Ibex Peak is an isolated mountain in the south end of Death Valley National Park. My previous activation was in the same area, a few miles southwest of this peak. Like most of the peaks in this area, there are no trails to the top. Old roads and one highway cut through the region, but once you are on foot you are deep in the backcountry and on your own.
The closest approach to the mountain was an old mining roads that skirts the mountain on the north side. After parking at the side of the road I packed up and headed off on foot.
There are a few ridgelines that all converge at the peak, but I elected to approach through a large canyon instead. The canyon made for easy walking and allowed me to cover a lot of ground quickly. After the canyon ran out I scrambled up a ridge to cover the last of the elevation.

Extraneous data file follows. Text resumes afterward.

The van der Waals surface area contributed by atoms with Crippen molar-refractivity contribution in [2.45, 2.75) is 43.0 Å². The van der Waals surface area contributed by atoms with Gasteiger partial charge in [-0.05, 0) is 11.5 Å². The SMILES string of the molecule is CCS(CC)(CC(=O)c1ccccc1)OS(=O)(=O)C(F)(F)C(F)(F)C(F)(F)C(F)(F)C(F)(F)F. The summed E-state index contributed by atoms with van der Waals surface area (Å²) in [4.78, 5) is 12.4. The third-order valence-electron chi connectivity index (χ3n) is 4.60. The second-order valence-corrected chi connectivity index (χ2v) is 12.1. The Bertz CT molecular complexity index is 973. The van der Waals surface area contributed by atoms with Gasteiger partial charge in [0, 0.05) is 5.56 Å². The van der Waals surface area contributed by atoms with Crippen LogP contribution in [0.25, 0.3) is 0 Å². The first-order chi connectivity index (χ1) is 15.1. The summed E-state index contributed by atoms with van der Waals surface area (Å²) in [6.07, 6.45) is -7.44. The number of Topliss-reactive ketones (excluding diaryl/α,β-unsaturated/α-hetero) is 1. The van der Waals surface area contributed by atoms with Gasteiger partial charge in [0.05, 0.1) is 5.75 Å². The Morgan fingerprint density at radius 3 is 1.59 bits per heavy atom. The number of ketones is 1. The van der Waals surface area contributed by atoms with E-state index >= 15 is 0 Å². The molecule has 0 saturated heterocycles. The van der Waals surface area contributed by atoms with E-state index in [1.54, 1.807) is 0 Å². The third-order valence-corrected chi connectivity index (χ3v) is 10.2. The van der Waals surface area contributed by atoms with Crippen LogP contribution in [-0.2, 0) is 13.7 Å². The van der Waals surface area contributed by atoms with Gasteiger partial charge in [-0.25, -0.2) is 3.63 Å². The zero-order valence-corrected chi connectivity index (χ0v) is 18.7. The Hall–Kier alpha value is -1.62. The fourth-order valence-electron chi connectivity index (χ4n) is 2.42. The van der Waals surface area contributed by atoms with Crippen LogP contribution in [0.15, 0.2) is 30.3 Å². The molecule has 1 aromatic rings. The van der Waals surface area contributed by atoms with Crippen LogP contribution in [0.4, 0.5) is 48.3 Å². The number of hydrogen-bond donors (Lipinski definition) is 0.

Just about all of the peaks in this region are far too remote to depend on VHF for the activation. You might be able to pick up four contacts from mobiles passing on the nearest highway, but to even reach them you will likely need a portable yagi. This was going to be an HF activation.
The top of the peak is actually a very large area, and gently rounded. The tricky part was actually finding a place to secure the portable mast. The peak is covered with boulders that range in size from bowling balls to beach balls. After finding one that was big enough to tie the mast to I was in business.
I was able to get a self-spot out and the contacts started rolling in. Band conditions were good and I was able to reach up and down the west coast, the midwest, and a few stations on the east coast, albeit weakly.